Our bigger problem is racism. This is America's original sin, the one that we have never accepted, let alone tried to treat. The coronavirus will be relatively easy to beat. Racism will not. 

It is possible for a great nation state to recognize the sins of the past, address them, atone for them, and reform itself for a better future. Our example is Germany. After the Second World War, the common cry in Germany was "we were only following orders." In other words, German society refused to accept responsibility for the monumental horrors of Nazism. Then they got busy rebuilding their devastated country into a great economic machine. All the while, the question of guilt lingered over the German people. Finally, in 2015, on the seventieth anniversary of the end of the War, Germany as a nation publicly came to terms with its past. Chancellor Merkel and her entire cabinet went to the Reichstag and conducted a national service of repentance. In the name of the German people, they accepted guilt for Nazism, for the war and the catastrophic crimes against humanity the Nazis perpetrated. They begged the world for forgiveness as they promised to build a greater and more egalitarian society. (Meanwhile, Germany has been giving Israel billions of dollars.) So, it is possible for a nation to repent of its sins and correct the wrongdoing of the past. If Germany could do it for Nazism, America can do it for racism. 

The question is how we do it. One idea floating around is reparations, that is, that African Americans today should be paid for the slave labor of their antebellum ancestors. In principle this is a good idea, but the practicalities are hugely problematical. How are we to determine which blacks are descendants of slaves? Some African Americans are and some are not. Then too, what is the lifetime work a slave worth? 

So, here are my ideas, for whatever they are worth:

Set up a special national commission devoted to the issue of racism. I would put Val Demings in charge. No one is better qualified to combine the African American experience and the police. I would make the commission as diverse as America. I would ask it to do three things, oversee a study of racism in America, arrange a national time of repentence for the sin of racism, and present specific recommendations for the healing of racism in America. This will not end racism but it will set national standards of how we move to a more equitable and just society.

The first part would be setting up a study of racism in America. I would invite a broad range of experts to contribute their experiences and recommendations: people such as historians, sociologists, psychologists, economists, police chiefs, public prosecutors, public defenders, judges, and community activists. I would set up a several day session when these experts would present their papers on live television.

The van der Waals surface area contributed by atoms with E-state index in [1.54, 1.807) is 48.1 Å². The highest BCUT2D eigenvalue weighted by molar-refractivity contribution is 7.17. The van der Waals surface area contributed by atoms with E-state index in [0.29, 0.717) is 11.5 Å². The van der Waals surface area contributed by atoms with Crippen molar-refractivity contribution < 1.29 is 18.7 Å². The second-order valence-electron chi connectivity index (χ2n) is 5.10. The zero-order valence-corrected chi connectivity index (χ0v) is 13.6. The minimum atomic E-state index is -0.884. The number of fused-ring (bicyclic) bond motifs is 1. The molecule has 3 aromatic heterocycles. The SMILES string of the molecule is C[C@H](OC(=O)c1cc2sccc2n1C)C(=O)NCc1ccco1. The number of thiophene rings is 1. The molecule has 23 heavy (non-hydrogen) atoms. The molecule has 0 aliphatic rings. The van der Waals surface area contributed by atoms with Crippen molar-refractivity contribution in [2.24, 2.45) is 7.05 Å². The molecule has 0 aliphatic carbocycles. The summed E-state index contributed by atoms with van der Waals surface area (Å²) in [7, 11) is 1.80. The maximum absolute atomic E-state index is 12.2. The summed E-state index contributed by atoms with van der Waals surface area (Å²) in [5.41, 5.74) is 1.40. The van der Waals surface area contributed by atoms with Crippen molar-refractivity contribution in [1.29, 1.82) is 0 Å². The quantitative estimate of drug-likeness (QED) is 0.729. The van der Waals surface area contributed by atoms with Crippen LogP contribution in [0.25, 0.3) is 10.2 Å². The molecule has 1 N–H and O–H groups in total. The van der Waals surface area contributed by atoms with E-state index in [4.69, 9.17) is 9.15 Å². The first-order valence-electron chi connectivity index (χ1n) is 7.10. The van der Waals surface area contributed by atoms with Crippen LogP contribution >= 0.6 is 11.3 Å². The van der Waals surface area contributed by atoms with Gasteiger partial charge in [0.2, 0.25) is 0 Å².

The second part would be a ceremony of public repentance. I would have a service at the Washington National Cathedral led by the presiding bishop and attended by all the political powers of Washington. In the service, the liturgy would recognize and repent of the sin of racism, as well as call for atonement. This would set the moral and ethical stage for the next part, the political reforms to correct the sins of the past.

The third part would be a state-of-the-union type gathering in the House of Representatives chamber in which specific reforms would be spelled out and presented to the people. By this time, there should be sufficient public pressure on the president, Senate, and House to join in enacting these reforms. 

I know, this is idealistic and will probably never happen, but that does not mean it should not happen. Something has to happen. Something is happening. Something is going to happen. Let's channel that happening in a constructive way to bring the country together and build a better future for our children and grandchildren. 

Two hundred years ago, Thomas Jefferson called slavery the fire bell in the night. He was right. All these years later, the fire of racism is still raging, still threatening to consume our country which is, after all, a fragile experiment. The Founding Fathers believed they could set up something that had never happened in the history of the world, a republic of diverse people governing themselves under lofty principles of human rights. 

So, I say it is time to pull the fire alarm. Let's put out the fire that has been smoldering for four hundred years and will consume us all unless we do something about it. Let's save the greatest democratic republic in the history of the world. If any nation-state in human history has ever been worth saving, I say it is ours. How about you? What do you say?